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Black stork

Ciconia nigra

Foto: Black stork
Váhy a míry
Délka od 90 do 105 cm
Hmotnost od 2,4 do 3,2 kg
Délka rozpětí křídel od 173 do 205 cm
Biologická data
Délka života 15 r
Popis zvířete
The Black Stork (Ciconia nigra) is a large bird, distinctive for its striking coloration and elegance, belonging to the stork family Ciconiidae. This species is somewhat elusive and less known compared to its relative, the white stork, due to its preference for wooded, remote wetland habitats away from human habitation. Adult Black Storks are notable for their glossy black plumage, which covers most of their body, contrasting beautifully with their white belly. They possess long, red legs and a long neck, which is also red, adding to their striking appearance. The beak of the Black Stork is long, pointed, and also red, designed perfectly for foraging in shallow waters.

Black Storks are migratory birds, breeding in the warmer months across parts of Europe and Asia, and then migrating to Africa and the Indian subcontinent to escape the cold winter. They prefer to nest in large, tall trees, often choosing secluded areas deep within forests, near freshwater sources like rivers, lakes, or swamps. These nests are substantial structures made of sticks and twigs, lined with grass and leaves, and can be used by the same pair for several years.

The diet of the Black Stork primarily consists of aquatic animals. They feed on fish, amphibians, small reptiles, insects, and occasionally small mammals and birds, which they catch with swift movements of their sharp beak. They forage alone or in pairs, wading through shallow waters, using their keen sight to spot prey.

Black Storks are generally silent, but they are known to make hissing and clattering sounds with their beaks during the breeding season. Courtship displays are elaborate, involving mutual preening, bill-clattering, and neck stretching to strengthen pair bonds.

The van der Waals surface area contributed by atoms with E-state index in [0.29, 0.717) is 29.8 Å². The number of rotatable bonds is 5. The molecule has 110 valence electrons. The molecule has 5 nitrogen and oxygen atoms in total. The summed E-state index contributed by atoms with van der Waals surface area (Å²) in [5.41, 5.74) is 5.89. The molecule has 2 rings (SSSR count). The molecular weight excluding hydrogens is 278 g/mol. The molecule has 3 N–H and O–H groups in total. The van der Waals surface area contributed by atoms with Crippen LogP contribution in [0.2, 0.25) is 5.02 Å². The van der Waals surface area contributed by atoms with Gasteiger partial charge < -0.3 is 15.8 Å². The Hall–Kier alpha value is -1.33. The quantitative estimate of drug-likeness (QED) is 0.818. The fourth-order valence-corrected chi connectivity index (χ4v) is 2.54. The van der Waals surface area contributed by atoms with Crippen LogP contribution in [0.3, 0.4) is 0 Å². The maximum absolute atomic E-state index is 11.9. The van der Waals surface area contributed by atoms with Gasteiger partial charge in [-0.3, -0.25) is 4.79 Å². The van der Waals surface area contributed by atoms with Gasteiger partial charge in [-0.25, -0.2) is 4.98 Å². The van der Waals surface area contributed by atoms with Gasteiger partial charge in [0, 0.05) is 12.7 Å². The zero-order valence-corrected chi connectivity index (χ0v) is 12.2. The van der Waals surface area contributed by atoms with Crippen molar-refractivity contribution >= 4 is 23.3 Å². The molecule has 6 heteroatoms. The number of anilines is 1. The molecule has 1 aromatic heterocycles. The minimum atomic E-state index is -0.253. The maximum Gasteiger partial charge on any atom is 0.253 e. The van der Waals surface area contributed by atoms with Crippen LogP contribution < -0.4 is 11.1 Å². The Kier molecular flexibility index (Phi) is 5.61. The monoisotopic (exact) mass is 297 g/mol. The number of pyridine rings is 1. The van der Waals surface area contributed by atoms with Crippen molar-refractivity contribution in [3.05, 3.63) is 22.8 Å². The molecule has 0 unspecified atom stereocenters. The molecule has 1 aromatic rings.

The breeding season is a critical time for Black Storks. They are solitary nesters, in contrast to the more sociable white storks, which often nest in groups. After courtship, the female lays between 2 to 5 eggs, which are then incubated by both parents for about a month. The chicks are altricial, born blind and featherless, and require significant parental care. Both parents feed the chicks by regurgitating food. The young fledge after about two months but may remain dependent on their parents for a short period thereafter.

Conservation efforts are crucial for the Black Stork, as its habitat is threatened by deforestation, pollution, and wetland drainage. While the species is not currently considered endangered, its preference for secluded habitats makes it vulnerable to the loss of these areas. Conservation programs focus on protecting natural habitats, regulating forestry practices, and ensuring water quality in wetlands to support the diverse aquatic life that Black Storks rely on for food.

In summary, the Black Stork is a magnificent and elusive bird, characterized by its striking coloration, solitary nature, and specific habitat preferences. Despite facing challenges from habitat loss and environmental changes, it continues to thrive in remote parts of its range, embodying the wild and untouched beauty of the natural world.
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